ABSTRACT: PV701, a replication-competent strain of Newcastle disease virus, causes regression of tumor xenografts after intravenous administration. This phase I study was designed to define the maximum-tolerated dose (MTD) and safety of single and multiple intravenous doses of PV701 as a single agent in patients with cancer.
Seventy-nine patients with advanced solid cancers that were unresponsive to standard therapy were enrolled. Four PV701 intravenous dosing regimens were evaluated: (1) single dose: one dose every 28 days; (2) repeat dose: three doses in 1 week every 28 days; (3) desensitizing: one lower dose followed by two higher doses in 1 week every 28 days; and (4) two week: one lower dose followed by five higher doses over 2 weeks every 21 days.
A 100-fold dose intensification was achieved over 195 cycles. A first-dose MTD of 12 x 10(9) plaque-forming units (PFU)/m(2) was established for outpatient dosing. After an initial dose of 12 x 10(9) PFU/m(2), patients tolerated an MTD for subsequent doses of 120 x 10(9) PFU/m(2). The most common adverse events were flu-like symptoms that occurred principally after the first dose and were decreased in number and severity with each subsequent dose. Tumor site-specific adverse events and acute dosing reactions were also observed but not cumulative toxicity. Objective responses occurred at higher dose levels, and progression-free survival ranged from 4 to 31 months. Tumor tissue from one patient was obtained after 11 months of therapy and showed evidence of PV701 particles budding from the tumor cell membrane by electron microscopy and a pronounced lymphoplasmacytic infiltrate by histologic examination.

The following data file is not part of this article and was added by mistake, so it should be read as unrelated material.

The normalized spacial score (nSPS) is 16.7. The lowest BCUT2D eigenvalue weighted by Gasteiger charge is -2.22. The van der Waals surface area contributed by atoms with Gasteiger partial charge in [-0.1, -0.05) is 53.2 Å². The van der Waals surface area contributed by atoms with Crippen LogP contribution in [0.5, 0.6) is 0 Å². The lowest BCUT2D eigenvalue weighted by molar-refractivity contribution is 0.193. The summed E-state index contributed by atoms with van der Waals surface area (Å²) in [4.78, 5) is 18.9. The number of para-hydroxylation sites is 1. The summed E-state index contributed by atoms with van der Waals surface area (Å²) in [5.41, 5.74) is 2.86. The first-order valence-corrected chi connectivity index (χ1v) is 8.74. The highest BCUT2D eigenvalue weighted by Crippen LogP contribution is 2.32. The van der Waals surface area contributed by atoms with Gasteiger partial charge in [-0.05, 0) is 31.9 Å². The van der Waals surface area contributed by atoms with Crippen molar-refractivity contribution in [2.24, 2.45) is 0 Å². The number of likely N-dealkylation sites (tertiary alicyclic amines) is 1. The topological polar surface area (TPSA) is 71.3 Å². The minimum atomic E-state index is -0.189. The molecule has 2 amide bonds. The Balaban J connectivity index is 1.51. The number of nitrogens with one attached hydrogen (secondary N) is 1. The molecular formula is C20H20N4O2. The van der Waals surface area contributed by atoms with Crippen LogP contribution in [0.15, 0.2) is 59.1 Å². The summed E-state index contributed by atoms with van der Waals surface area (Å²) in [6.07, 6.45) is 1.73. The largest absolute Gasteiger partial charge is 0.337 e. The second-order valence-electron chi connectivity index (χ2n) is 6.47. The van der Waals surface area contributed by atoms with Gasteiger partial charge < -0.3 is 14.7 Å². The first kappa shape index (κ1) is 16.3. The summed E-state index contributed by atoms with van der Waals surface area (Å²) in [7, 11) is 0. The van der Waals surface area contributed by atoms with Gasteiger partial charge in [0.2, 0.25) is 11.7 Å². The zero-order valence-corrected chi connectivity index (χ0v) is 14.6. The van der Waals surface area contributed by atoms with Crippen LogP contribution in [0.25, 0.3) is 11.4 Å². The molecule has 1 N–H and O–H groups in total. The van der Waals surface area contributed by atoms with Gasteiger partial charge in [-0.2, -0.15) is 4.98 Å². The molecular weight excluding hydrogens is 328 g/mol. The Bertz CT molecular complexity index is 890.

PV701 warrants further study as a novel therapeutic agent for cancer patients.
Journal of Clinical Oncology 06/2002; 20(9):2251-66. · 18.37 Impact Factor